The True Power of Social Engagement


The True Power of Social Engagement

By Ryan Owen Gibson

In a world where there are 2.5 billion pieces of content shared on Facebook alone every day, it’s becoming increasingly difficult for brands to stand out.

Social media is no longer the empty playground of big brands that dared to explore it first – it’s a crowded marketplace where brands of all shapes and sizes are jostling to get a piece of the action. But the problem is, there just isn’t enough to go around.

As more and more brands have taken to social media as a way of communicating with audiences, the social networks have been forced to react. For example, Facebook’s never-ending algorithm changes have throttled organic reach, limiting the number of branded posts in people’s feeds.

The question is, how can brands reach audiences in such a competitive space, especially when there’s no real guarantee that anyone will even see your content? And when you do manage to reach them, how do you build an engaged community and leverage the power of your fans?

Build a tribe, not a customer base

Let’s start with a simple analogy: If your content is the vehicle to drive social visibility, then genuine engagement is the fuel.

The brands that engage their fans the best have one surprisingly obvious thing in common; they’re relevant. They aren’t trying to sell a service or push new products, they’re giving their followers what they want by sparking conversations about the things that matter most to them, it’s as simple as that.

By creating content that champions causes, messages and motivations supported by their followers, they’re humanising the brand and creating a ‘tribe’, rather than a customer base; where the power of loyalty and the ease of social shareability combine to create the ‘magic’ factor, and that is where the brand can really sell itself.

When brands realise that the true intention of social media is to build communities of engaged fans, rather than use it as another broadcast platform to advertise their latest products or services, then they can truly start to benefit from it.

For example, no one cares about soap outside the bathroom, so Dove talks about inner beauty. No one cares about vodka unless they’re at the bar, so Absolut capitalises on the message of inclusion. The perception of fast food is changing, so McDonalds has become the largest distributor of children’s books on the planet.

But how does a brand even begin to engage fans in this way, and how do they know what matters to their audience so they can start to create content? The biggest mistake you can make is assuming you already know your followers. You probably don’t – but that’s OK, the information is out there ready for you to discover.

Monitor conversations closely

The first step to increasing engagement is to scope out your niche and start asking questions:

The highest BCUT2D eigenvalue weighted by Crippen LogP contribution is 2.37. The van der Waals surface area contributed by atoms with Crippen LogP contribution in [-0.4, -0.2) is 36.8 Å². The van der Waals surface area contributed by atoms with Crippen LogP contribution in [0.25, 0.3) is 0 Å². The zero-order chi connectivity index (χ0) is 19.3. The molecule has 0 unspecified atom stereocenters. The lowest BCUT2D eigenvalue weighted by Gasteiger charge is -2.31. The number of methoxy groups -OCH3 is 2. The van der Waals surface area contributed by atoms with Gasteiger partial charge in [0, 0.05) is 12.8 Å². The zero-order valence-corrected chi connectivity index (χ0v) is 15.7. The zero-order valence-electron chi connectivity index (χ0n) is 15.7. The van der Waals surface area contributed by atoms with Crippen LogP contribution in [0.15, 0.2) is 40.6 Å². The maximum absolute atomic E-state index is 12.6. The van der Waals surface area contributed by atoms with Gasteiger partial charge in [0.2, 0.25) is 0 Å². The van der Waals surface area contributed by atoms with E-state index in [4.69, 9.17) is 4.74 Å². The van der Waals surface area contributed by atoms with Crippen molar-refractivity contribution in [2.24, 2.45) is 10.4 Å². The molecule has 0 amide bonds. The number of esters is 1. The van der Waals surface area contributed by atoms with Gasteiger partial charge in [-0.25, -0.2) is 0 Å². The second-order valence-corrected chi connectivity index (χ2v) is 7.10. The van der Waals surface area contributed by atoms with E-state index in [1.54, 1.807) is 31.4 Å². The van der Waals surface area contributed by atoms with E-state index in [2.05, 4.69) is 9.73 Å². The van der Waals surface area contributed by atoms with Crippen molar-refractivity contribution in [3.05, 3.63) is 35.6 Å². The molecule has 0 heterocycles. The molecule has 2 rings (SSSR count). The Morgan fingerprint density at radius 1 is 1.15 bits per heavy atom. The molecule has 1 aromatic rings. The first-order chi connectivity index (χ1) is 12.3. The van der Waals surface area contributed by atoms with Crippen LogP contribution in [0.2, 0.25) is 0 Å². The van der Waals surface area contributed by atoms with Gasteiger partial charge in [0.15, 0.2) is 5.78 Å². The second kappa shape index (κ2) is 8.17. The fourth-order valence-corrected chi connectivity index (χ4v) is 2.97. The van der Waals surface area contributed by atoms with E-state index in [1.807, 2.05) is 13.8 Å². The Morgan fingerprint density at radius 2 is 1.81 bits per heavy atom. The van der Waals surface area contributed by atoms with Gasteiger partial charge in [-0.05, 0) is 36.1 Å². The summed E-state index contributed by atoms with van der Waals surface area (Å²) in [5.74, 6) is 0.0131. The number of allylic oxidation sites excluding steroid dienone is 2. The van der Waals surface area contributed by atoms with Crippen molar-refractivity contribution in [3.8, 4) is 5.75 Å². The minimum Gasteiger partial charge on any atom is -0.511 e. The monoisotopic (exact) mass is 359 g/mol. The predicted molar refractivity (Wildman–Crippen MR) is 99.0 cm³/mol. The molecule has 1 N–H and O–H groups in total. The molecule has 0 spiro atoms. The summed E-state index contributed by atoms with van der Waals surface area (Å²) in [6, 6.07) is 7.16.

• What conversations are people having?
  • What words are associated with your brand?
  • What are your competitors doing?
  • What is your online share of voice?

Subscribe to social listening software and start monitoring. From tweets and Instagram comments, to posts on Reddit and closed Facebook groups, the answers to your problems are already out there and are being discussed by your followers. By knowing your ‘tribe’ you can tailor content to what you know they’ll enjoy.

Have a strategy for each platform

Think of the platforms as TV channels; posts from fellow followers are the TV programmes that you want to watch and engage with, organic content from brands you follow is the product placement, while your boosted posts are those annoying ads in between that most people will skip to get to the stuff they really want to watch.

The BBC isn’t going to broadcast Love Island, and MTV isn’t going to host a political debate; so keep the content suitable for older demographics on Facebook and allow Instagram to do its thing by leveraging the power of the millennial. As for Twitter - keep it brief, relevant and show an opinion (no one likes a brand that sits on the fence).

Don’t be afraid to diversify

The brands driving conversations on social are those that aren’t afraid to try something different. Whether it’s utilising Facebook to host weekly live challenges (My Protein), or giving their followers a behind-the-scenes look at their latest influencer party on IGTV (Benefit), they’re already one step ahead of the pack.

Of course, a lot of the above comes with the right connections. Take LADbible for example. They’ve been using edited Facebook ‘Lives’ for years, the same goes with the ability to edit IGTV broadcasts, these privileges are granted to a select group of gold standard social media accounts to test drive with their highly engaged followers.

But there are some steps you can put in place to help nonetheless:

  • Be reactive - if something happens that’s relevant to your brand then make sure you’re discussing it immediately
  • Spark conversations - use polls and surveys to chat to your followers and make them feel appreciated
  • Fish in a bigger pool - use social as a tool to expand and attract new consumers, as well as appeal to the base you already have

If you can get all of the above right then you’ll drive engagement, boost your online presence and turn your followers into fans; that’s where the true value of social lies.